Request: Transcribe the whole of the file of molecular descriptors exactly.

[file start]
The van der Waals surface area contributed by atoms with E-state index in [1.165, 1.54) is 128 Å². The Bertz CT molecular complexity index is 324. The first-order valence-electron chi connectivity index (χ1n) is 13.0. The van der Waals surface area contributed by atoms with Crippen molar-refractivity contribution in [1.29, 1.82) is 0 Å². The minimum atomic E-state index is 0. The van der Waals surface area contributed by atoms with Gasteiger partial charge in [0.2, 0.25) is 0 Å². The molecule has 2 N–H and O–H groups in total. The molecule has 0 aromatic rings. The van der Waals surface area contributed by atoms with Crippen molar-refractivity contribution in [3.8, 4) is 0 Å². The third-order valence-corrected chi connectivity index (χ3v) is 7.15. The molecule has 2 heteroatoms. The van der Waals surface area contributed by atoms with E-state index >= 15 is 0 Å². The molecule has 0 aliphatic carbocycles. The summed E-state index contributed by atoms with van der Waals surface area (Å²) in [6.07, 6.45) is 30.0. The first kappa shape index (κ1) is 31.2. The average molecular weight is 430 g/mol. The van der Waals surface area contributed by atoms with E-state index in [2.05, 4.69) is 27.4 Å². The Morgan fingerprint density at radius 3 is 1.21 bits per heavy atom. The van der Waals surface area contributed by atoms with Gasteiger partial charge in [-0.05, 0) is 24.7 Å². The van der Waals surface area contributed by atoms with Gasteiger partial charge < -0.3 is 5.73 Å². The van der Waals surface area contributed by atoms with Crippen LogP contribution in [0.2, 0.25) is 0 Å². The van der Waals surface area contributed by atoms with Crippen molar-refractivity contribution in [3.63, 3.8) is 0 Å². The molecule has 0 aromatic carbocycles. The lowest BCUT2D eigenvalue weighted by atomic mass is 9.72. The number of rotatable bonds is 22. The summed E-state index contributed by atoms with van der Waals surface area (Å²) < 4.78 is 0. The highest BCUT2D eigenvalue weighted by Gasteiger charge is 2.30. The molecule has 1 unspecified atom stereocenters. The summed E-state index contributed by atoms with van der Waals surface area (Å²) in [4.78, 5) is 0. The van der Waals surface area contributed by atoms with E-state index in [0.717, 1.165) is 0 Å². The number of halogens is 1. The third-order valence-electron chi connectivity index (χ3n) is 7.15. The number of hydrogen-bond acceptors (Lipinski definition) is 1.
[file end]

The van der Waals surface area contributed by atoms with E-state index in [1.165, 1.54) is 128 Å². The Bertz CT molecular complexity index is 324. The first-order valence-electron chi connectivity index (χ1n) is 13.0. The van der Waals surface area contributed by atoms with Crippen molar-refractivity contribution in [1.29, 1.82) is 0 Å². The minimum atomic E-state index is 0. The van der Waals surface area contributed by atoms with Gasteiger partial charge in [0.2, 0.25) is 0 Å². The molecule has 2 N–H and O–H groups in total. The molecule has 0 aromatic rings. The van der Waals surface area contributed by atoms with Crippen molar-refractivity contribution in [3.8, 4) is 0 Å². The third-order valence-corrected chi connectivity index (χ3v) is 7.15. The molecule has 2 heteroatoms. The van der Waals surface area contributed by atoms with E-state index >= 15 is 0 Å². The molecule has 0 aliphatic carbocycles. The summed E-state index contributed by atoms with van der Waals surface area (Å²) in [6.07, 6.45) is 30.0. The first kappa shape index (κ1) is 31.2. The average molecular weight is 430 g/mol. The van der Waals surface area contributed by atoms with E-state index in [2.05, 4.69) is 27.4 Å². The Morgan fingerprint density at radius 3 is 1.21 bits per heavy atom. The van der Waals surface area contributed by atoms with Gasteiger partial charge in [-0.05, 0) is 24.7 Å². The van der Waals surface area contributed by atoms with Gasteiger partial charge < -0.3 is 5.73 Å². The van der Waals surface area contributed by atoms with Crippen LogP contribution in [0.2, 0.25) is 0 Å². The van der Waals surface area contributed by atoms with Crippen molar-refractivity contribution in [3.63, 3.8) is 0 Å². The molecule has 0 aromatic carbocycles. The lowest BCUT2D eigenvalue weighted by atomic mass is 9.72. The number of rotatable bonds is 22. The summed E-state index contributed by atoms with van der Waals surface area (Å²) < 4.78 is 0. The highest BCUT2D eigenvalue weighted by Gasteiger charge is 2.30. The molecule has 1 unspecified atom stereocenters. The summed E-state index contributed by atoms with van der Waals surface area (Å²) in [4.78, 5) is 0. The van der Waals surface area contributed by atoms with E-state index in [0.717, 1.165) is 0 Å². The number of halogens is 1. The third-order valence-electron chi connectivity index (χ3n) is 7.15. The number of hydrogen-bond acceptors (Lipinski definition) is 1.